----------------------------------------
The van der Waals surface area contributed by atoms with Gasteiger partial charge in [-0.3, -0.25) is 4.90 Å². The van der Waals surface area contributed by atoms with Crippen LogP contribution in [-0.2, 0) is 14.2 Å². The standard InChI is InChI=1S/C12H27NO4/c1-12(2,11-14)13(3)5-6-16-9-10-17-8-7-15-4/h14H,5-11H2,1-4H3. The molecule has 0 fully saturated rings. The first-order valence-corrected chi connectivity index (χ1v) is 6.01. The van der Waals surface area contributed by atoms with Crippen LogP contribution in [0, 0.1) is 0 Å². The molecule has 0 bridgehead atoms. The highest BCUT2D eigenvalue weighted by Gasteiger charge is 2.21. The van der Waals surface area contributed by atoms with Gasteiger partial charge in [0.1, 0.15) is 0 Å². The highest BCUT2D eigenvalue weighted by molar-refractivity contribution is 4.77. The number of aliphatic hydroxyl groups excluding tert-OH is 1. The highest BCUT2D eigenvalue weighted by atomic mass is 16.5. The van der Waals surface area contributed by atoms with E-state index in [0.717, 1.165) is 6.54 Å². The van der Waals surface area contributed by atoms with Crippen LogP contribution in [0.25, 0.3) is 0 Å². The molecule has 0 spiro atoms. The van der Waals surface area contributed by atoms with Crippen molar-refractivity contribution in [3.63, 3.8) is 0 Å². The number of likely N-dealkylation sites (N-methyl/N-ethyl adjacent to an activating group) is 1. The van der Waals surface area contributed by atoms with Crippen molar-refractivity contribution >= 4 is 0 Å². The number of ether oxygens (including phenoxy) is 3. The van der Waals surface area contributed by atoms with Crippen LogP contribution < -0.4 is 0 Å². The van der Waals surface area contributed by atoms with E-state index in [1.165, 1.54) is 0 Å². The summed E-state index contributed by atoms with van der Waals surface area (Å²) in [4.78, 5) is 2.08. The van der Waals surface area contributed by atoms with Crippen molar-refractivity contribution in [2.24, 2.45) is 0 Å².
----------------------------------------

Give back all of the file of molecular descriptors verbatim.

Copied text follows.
The van der Waals surface area contributed by atoms with Gasteiger partial charge in [-0.3, -0.25) is 4.90 Å². The van der Waals surface area contributed by atoms with Crippen LogP contribution in [-0.2, 0) is 14.2 Å². The standard InChI is InChI=1S/C12H27NO4/c1-12(2,11-14)13(3)5-6-16-9-10-17-8-7-15-4/h14H,5-11H2,1-4H3. The molecule has 0 fully saturated rings. The first-order valence-corrected chi connectivity index (χ1v) is 6.01. The van der Waals surface area contributed by atoms with Crippen LogP contribution in [0, 0.1) is 0 Å². The molecule has 0 bridgehead atoms. The highest BCUT2D eigenvalue weighted by Gasteiger charge is 2.21. The van der Waals surface area contributed by atoms with Gasteiger partial charge in [0.1, 0.15) is 0 Å². The highest BCUT2D eigenvalue weighted by molar-refractivity contribution is 4.77. The number of aliphatic hydroxyl groups excluding tert-OH is 1. The highest BCUT2D eigenvalue weighted by atomic mass is 16.5. The van der Waals surface area contributed by atoms with E-state index in [0.717, 1.165) is 6.54 Å². The van der Waals surface area contributed by atoms with Crippen LogP contribution in [0.25, 0.3) is 0 Å². The molecule has 0 spiro atoms. The van der Waals surface area contributed by atoms with Crippen molar-refractivity contribution in [3.63, 3.8) is 0 Å². The number of likely N-dealkylation sites (N-methyl/N-ethyl adjacent to an activating group) is 1. The van der Waals surface area contributed by atoms with Crippen molar-refractivity contribution >= 4 is 0 Å². The number of ether oxygens (including phenoxy) is 3. The van der Waals surface area contributed by atoms with Crippen LogP contribution < -0.4 is 0 Å². The van der Waals surface area contributed by atoms with E-state index in [1.165, 1.54) is 0 Å². The summed E-state index contributed by atoms with van der Waals surface area (Å²) in [4.78, 5) is 2.08. The van der Waals surface area contributed by atoms with Crippen molar-refractivity contribution in [2.24, 2.45) is 0 Å².